School has started in Broomall, PA and the surrounding area and so has your kids’ fall sports season. You’ve scrambled to get equipment together — helmets, shin guards, and shoulder pads. But you wouldn’t have them play baseball, soccer or football without their protective gear, right? It’s also obvious you’d want to protect them from a fastball straight to the teeth on the baseball field, or a fierce elbow to the jaw on the basketball court. And they all agree, the best way to protect them is with a well-fitted mouthguard.
Three million teeth get knocked out each year in youth sports, and athletes are 60 times more likely to experience tooth injuries without a mouth guard. Yet, 67% of child athletes don’t wear one. As families gear up for back-to-school sports, it’s important to remember that the smallest piece of sports equipment may be the most essential to safeguarding that smile and stopping dental emergencies. But it’s also important to keep it CLEAN! It’s can become a petri dish for bacteria if you aren’t careful.
To take care of your sports mouthguard:
- Rinse before and after each use, or brush with toothbrush and toothpaste.
- To keep the mouthguard fresh, clean it in cool, soapy water and rinse thoroughly.
- When carrying, place it in a firm container that lets air in.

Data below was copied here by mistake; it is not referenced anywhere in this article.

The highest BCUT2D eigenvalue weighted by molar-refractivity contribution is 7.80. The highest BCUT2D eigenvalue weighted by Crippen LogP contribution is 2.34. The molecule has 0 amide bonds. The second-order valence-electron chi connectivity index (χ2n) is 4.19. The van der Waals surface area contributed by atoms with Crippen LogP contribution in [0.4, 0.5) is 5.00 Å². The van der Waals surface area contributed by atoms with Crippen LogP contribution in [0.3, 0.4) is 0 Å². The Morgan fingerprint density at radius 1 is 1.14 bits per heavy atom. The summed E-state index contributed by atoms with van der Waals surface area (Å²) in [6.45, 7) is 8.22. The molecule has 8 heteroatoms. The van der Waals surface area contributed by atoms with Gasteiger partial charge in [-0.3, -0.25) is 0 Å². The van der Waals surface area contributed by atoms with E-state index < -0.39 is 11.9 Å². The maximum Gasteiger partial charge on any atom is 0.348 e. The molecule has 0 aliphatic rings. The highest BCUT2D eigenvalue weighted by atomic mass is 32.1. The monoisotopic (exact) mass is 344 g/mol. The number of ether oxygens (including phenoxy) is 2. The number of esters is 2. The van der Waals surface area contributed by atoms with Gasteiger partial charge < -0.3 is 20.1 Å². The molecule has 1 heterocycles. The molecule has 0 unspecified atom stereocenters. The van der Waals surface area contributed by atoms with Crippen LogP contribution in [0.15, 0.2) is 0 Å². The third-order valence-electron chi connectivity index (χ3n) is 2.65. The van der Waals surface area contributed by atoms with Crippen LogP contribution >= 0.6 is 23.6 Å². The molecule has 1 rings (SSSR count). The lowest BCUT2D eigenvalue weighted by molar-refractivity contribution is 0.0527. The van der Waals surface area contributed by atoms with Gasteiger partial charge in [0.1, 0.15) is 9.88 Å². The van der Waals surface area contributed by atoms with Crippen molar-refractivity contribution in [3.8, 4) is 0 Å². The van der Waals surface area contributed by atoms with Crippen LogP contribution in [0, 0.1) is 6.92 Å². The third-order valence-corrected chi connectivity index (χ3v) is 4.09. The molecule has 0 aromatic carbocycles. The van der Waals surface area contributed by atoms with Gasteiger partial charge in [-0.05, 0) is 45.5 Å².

- Don’t put the guard in the sun or in hot water, as it may distort or melt.
- Check for wear and replace it when needed.
- Don’t wear removable appliances, such as retainers, with a mouth guard.
- Wear a custom-fitted mouthguard if you wear braces or have a protruding jaw, receding chin, or cleft palate.
- Do not chew on or cut pieces off your mouthguard.
- Wear it during practice sessions as well as games.
- Schedule regular dental check-ups and be sure to visit your dentist before each playing season. Bring your mouthguard to each dental visit.
Remember, the right mouthguard can protect teeth, the tongue, jaw, and the entire mouth from injury during sports and play. They have even been shown to help prevent concussions resulting from head trauma. So, it’s no surprise professional athletes in virtually every sport have increasingly adopted mouthguards as part of their practice and game routine.
Repairing broken teeth or jaws, or replacing missing teeth with dental implants, not only can take months to heal, but also can run you in the thousands of dollars at the Periodontist.